Red Riding Hood no longer needs the woodcutter to come to her rescue. Armed with training in self-defence, she is now well-equipped to protect herself. This and many more such interventions by a clutch of schools in the city are the latest weapons to bring about gender sensitisation at the grassroots.
Brought into practice following the brutal Delhi gang rape incident last December "that revealed flaws in our society, especially pertaining to the mindset of the people", teachers and students in Kolkata have taken up the initiative to bring about winds of change by including "innovative ideas" in their curriculum geared towards gender sensitisation and equality.
Both boys and girls schools have shown the way ahead through workshops, campaigns and regular discussions and talks. Most importantly, educators are adopting modified poems and stories that debunk stereotypes that relegate women to the kitchen and see them as only homemakers.
A case in point is Little Red Riding Hood, where a hungry wolf disguises itself as her grandmother and attacks the unsuspecting child. In the original a woodcutter saves the girl but she is now well-prepared to deal with such situations.
"Such steps are necessary because our stories and poems show women as homemakers and getting married. Women have so many roles to play other than that. Modifying contents will go a long way because such poems are taught to us from our childhood. So we must educate our children about gender equality from the very beginning to strengthen their foundations," sociologist Saswati Ghosh told IANS.
Anjana Saha, principal, Mahadevi Birla World Academy, said: "Apart from regular talks at assembly and sensitization during life-skills classes, our students were part of the One Billion Rising (OBR) campaign in association with Seagull Media Arts."
The school has turned to evergreen nursery rhymes like "Humpty Dumpty", "Georgie Porgie" and "Rain Rain Go Away" for aid.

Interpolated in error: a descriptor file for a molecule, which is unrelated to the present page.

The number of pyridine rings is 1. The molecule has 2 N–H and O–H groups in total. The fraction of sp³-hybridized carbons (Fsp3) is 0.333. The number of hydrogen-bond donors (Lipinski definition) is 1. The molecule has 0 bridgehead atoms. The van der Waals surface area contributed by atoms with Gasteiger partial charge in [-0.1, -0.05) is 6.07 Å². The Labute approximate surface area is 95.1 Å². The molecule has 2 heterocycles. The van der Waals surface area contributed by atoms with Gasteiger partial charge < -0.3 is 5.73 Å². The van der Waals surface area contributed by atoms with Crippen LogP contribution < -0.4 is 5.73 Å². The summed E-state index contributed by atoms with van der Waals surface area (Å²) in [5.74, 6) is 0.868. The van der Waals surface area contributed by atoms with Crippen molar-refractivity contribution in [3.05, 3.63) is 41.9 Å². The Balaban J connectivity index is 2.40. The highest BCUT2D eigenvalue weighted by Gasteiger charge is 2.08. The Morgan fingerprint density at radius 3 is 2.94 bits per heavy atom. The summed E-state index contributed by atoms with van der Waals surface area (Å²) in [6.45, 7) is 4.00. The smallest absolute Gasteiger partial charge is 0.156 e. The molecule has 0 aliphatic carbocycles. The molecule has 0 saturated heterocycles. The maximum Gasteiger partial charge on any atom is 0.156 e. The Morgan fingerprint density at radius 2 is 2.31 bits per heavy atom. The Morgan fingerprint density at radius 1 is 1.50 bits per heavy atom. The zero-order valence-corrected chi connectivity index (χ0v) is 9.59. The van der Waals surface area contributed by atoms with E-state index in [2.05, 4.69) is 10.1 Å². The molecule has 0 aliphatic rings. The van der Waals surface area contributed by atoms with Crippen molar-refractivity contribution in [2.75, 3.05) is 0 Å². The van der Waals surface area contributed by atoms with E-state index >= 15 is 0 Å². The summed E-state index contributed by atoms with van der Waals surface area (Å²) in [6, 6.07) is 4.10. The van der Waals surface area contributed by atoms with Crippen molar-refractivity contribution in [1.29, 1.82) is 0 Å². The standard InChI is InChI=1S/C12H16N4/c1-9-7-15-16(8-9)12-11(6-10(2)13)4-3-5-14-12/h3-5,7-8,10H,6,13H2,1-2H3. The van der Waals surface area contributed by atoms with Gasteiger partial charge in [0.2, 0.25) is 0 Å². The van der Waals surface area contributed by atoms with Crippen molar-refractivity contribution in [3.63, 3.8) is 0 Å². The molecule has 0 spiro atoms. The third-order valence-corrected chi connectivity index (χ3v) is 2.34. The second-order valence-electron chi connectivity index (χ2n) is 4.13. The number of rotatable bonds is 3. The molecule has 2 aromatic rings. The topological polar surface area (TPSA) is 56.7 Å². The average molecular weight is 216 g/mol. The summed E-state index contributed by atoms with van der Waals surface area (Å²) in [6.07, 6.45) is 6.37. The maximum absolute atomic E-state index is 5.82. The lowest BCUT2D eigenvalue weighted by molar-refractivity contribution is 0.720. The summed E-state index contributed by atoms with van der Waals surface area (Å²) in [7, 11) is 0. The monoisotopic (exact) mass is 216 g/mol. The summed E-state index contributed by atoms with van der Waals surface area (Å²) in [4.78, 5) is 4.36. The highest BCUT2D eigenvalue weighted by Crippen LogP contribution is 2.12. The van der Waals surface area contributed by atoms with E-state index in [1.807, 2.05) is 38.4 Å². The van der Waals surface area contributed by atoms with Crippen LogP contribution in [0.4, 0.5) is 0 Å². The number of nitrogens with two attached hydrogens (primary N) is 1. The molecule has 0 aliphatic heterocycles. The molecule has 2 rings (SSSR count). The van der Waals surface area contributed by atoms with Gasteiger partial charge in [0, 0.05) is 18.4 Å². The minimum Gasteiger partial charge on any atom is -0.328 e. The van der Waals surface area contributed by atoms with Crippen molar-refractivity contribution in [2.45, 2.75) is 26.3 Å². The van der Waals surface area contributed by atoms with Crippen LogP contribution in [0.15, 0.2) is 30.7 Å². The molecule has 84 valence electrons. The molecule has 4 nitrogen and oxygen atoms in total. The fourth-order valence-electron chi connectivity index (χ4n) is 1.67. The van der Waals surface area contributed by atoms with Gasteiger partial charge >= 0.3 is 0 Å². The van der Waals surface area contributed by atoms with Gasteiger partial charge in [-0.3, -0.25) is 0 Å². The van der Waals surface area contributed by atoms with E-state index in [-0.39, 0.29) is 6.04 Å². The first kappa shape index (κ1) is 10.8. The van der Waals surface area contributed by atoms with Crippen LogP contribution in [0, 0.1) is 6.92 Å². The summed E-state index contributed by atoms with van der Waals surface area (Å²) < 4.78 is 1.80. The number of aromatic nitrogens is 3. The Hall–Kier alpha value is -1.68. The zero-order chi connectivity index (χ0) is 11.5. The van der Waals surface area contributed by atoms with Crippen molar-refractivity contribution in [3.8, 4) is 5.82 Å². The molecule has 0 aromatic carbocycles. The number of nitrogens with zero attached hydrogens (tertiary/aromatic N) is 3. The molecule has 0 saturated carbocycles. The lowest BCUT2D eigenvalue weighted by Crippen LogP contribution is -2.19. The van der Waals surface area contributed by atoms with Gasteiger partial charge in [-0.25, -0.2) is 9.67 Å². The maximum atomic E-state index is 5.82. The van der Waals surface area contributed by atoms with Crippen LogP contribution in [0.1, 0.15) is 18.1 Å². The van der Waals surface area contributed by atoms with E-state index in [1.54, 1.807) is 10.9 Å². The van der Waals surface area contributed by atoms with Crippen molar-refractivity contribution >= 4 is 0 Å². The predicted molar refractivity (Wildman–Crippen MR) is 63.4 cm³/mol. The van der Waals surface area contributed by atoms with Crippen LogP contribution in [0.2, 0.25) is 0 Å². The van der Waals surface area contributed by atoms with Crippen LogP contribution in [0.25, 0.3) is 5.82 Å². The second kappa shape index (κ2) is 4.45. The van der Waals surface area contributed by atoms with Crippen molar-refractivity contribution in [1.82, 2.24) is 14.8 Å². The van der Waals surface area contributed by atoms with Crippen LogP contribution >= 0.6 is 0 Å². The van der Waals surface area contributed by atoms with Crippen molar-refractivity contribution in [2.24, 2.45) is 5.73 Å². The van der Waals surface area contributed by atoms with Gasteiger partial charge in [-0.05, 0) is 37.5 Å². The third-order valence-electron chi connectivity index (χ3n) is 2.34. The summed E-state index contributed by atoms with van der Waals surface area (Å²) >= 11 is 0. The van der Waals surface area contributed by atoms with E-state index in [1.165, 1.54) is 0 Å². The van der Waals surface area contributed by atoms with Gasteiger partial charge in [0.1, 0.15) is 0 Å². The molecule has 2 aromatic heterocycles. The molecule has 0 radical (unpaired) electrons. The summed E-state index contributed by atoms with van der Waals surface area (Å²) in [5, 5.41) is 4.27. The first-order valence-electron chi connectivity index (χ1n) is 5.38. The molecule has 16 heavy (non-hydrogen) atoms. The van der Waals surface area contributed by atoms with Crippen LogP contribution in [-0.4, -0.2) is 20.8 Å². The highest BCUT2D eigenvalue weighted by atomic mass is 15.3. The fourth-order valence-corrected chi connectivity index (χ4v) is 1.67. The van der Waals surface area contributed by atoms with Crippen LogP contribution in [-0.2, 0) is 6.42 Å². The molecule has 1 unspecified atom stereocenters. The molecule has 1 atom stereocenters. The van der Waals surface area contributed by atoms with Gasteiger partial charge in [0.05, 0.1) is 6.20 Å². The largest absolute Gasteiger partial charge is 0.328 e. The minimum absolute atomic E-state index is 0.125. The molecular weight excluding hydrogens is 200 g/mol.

In traditional children's literature when Humpty Dumpty, the egg, fell down a wall, "scores" of men were summoned to help him get back on his seat. Now, the beloved plump character calls upon both boys and girls to deliver him from his plight.
"Humpty Dumpty sat on a wall..To boys and girls he gave a call..Fetch a ladder, fetch a rope..You can save me, I do hope" goes the new version.
Similarly, 'Rain Rain Go Away", tweaks 'Little Arthur' (a male) to be gender inclusive.
It now reads, "Rain, Rain go away, Come again on a Saturday, Boys and girls are ready now, To go to school right away."
According to Megha Malhotra of Seagull Foundation for the Arts, storytelling, literature, film and photography are channelled to communicate such sensitive matters.
"We are currently conducting workshops with teachers to get an in-depth idea of the issues they face in the classroom and to understand the areas where they think work needs to be done," Malhotra told IANS.
Boys' schools like the prestigious La Martiniere for Boys (LMB) have formed committees to formulate plans for the entire academic year.
"Our boys, encouraged by our principal S.Chakraverti, have participated in the One Billion Rising campaign. They had come out with a dance programme and designed posters on the occasion. We view them as agents of social change to spread the message," school counsellor Ruvena Sanyal told IANS.
Moreover, the teachers themselves are being oriented in workshops so that they can effectively disseminate the message.
On the anvil are storytelling sessions where stories based on gender equality will be the focus.
While interacting with children is important to ingrain the significance of equality of sexes, Devi Kar, director of Modern High School for Girls, underscored the importance of talking about changes in sync with time.
"We don't look upon gender sensitisation as a separate programme. It comes very naturally to us, being an all-girls school. We discuss them in our general awareness and value education classes. Recently we talked about the Slutwalk as well. We try to focus on the current issues, what's been going around," Kar told IANS.
Kar believes in an all-round approach - highlighting genders other than male or female, when it comes to gender equality.
The director stressed on the need to strike a balance and not be "over-aggressive" while discussing the topic.
"At the end of the day, we want them to be self-sufficient but not anti-men," Kar added.
Updated Date: Jul 01, 2013 13:39:23 IST